More Than One Standard for a Job
Apr 14, 2014
I was reading an article the other day about businesses that have multiple standards for the same cost band for the same exact job. This discussion was not related to multiple costs for the same product, which I think is essential in today’s business environment, but rather, why a business might need more than one standard for the same item in a products bill of materials. The concept that a business might use more or less of one resource in the manufacturing of a part has always presented an interesting quandary in management accounting theory.
The way I see this occurring most frequently is related to the same part that can be run on different machines. A company might have the same exact part that can run on the latest, most productive, most highly efficient machine in the shop and it also can run on the slowest, least productive, oldest piece of equipment in the shop. The company has the tooling it would take to run it on either machine and the quandary facing the cost accountant is how do I cost that part. Does he or she cost the part based on always running it on the most efficient machine and then when it runs on the slower machine it does not prove to be as profitable. Or does the cost account cost the product to run on the slowest machine, then when it runs on the faster machine it is more profitable than when it runs on the slower machine. I’m sure there’s abundant management theory on how that costing analysis should be completed but my advice has always been cost the product on the machine it is most frequently scheduled to be produced on. In doing this you will be costing the product with the highest degree of reality.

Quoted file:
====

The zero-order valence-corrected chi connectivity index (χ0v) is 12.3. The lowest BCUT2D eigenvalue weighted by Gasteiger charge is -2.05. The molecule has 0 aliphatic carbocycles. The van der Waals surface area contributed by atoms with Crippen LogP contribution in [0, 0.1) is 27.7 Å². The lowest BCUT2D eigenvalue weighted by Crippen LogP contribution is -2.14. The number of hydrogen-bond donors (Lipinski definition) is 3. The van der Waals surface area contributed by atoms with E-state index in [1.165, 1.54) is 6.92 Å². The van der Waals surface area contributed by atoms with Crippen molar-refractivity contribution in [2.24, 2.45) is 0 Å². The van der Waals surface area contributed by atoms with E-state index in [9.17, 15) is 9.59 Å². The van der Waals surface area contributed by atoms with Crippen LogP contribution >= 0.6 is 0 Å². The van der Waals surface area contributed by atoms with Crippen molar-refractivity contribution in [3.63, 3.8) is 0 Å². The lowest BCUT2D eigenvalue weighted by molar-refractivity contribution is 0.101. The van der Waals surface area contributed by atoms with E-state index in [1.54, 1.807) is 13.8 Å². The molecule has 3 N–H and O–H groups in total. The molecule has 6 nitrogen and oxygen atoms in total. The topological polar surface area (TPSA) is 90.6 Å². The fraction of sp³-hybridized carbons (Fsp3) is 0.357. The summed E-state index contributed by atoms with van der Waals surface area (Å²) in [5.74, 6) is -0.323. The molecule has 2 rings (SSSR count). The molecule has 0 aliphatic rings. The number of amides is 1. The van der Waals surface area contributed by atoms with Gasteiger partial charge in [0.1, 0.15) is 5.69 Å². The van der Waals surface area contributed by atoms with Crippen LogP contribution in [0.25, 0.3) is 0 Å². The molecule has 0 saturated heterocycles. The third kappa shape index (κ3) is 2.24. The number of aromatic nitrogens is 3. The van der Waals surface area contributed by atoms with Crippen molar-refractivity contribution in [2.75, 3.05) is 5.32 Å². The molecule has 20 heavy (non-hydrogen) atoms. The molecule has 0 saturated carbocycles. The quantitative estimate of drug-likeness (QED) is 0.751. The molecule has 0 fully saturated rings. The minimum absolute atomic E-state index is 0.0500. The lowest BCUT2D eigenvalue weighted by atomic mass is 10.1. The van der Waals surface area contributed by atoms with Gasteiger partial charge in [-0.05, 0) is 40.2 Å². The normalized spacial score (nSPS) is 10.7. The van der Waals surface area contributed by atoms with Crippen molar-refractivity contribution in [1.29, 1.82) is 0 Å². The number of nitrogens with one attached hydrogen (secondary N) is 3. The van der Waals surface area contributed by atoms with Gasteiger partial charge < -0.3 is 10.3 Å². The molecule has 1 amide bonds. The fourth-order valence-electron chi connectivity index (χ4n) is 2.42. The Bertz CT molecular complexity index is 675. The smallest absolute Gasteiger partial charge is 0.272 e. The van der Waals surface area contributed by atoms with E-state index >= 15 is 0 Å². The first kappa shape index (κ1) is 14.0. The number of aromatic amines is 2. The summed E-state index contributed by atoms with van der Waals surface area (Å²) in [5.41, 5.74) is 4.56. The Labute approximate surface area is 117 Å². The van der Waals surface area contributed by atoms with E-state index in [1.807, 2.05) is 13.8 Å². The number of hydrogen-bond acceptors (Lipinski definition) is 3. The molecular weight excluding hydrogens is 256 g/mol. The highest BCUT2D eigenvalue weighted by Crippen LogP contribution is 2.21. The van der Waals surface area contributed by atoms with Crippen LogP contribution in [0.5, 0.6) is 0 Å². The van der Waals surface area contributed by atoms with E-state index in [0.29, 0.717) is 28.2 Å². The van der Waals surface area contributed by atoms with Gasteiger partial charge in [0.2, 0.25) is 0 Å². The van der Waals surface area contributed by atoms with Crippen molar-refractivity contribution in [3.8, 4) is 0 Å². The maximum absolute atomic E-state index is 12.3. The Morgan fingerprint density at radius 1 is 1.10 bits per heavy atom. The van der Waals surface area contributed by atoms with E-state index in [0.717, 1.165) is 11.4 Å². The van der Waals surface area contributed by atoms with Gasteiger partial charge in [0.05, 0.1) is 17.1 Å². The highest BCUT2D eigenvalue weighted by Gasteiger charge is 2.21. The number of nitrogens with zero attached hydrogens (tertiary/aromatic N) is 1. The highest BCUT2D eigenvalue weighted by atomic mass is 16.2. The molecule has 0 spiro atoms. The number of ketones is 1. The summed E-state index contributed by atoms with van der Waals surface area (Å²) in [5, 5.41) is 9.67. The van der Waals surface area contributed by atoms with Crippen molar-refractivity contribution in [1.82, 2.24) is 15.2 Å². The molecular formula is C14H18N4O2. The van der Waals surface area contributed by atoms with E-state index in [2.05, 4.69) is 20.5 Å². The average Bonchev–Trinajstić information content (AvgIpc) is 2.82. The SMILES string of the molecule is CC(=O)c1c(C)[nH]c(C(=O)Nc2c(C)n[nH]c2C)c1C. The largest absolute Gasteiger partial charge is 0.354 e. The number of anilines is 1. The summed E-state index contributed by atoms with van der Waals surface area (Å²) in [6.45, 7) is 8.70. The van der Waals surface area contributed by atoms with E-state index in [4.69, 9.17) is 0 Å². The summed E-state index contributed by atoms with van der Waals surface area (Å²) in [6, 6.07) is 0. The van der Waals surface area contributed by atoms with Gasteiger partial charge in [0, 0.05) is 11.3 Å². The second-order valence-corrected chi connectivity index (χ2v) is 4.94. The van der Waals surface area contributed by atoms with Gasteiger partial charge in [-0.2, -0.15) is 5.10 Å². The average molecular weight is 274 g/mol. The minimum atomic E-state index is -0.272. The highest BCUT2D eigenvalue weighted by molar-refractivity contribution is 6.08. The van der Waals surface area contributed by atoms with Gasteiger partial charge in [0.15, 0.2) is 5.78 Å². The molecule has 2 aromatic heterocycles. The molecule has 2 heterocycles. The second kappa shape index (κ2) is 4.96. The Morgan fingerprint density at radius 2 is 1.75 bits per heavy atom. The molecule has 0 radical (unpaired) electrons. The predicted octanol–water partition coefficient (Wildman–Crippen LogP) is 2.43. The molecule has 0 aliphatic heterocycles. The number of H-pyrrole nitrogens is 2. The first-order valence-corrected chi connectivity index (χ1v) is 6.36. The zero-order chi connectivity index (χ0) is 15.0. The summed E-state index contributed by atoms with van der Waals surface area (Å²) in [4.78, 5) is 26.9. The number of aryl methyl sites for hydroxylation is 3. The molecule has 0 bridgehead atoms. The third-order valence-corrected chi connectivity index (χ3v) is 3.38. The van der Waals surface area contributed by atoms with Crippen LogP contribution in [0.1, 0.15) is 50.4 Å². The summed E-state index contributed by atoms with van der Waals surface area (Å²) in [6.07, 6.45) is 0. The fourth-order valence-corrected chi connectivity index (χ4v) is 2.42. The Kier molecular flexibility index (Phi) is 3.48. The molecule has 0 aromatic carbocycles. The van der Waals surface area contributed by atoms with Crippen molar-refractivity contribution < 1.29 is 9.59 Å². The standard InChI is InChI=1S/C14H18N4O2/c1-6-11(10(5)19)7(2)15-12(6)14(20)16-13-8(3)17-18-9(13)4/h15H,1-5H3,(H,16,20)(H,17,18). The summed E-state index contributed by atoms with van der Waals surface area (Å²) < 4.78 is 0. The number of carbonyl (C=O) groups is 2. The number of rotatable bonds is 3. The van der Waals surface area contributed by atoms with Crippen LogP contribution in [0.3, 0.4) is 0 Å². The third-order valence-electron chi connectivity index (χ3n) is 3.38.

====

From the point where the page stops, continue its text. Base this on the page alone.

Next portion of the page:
This article that I was reading is actually oriented more towards the purpose for having different standards for the same job. They mentioned material and how there might be a use for more than one standard on material usage. I find that to be somewhat quizzical in that raw material usage is usually a very defined quantity with clearly defined costs.
My only thought on that process is that perhaps in the company’s inventory of raw material there is more than one type of material, with differing cost of course, that can be used to make this part. Accordingly one type of raw material will be at a somewhat greater or lesser quantity than another type of raw material simply because of the different types of material that are being used.
Irrespective of the nature of the cost system that you use, I believe every cost system somewhere has a standard cost sheet or a bill of materials that represents the normal usages and costs of the product that is being produced. The fact that there may be multiple standards for the same product with the same raw material going through the same process seems to me to be difficult to administer and must be the result of very specific needs in the company with the desire for very specific output at the time the jobs are being analyzed.
Categories: Cost Accounting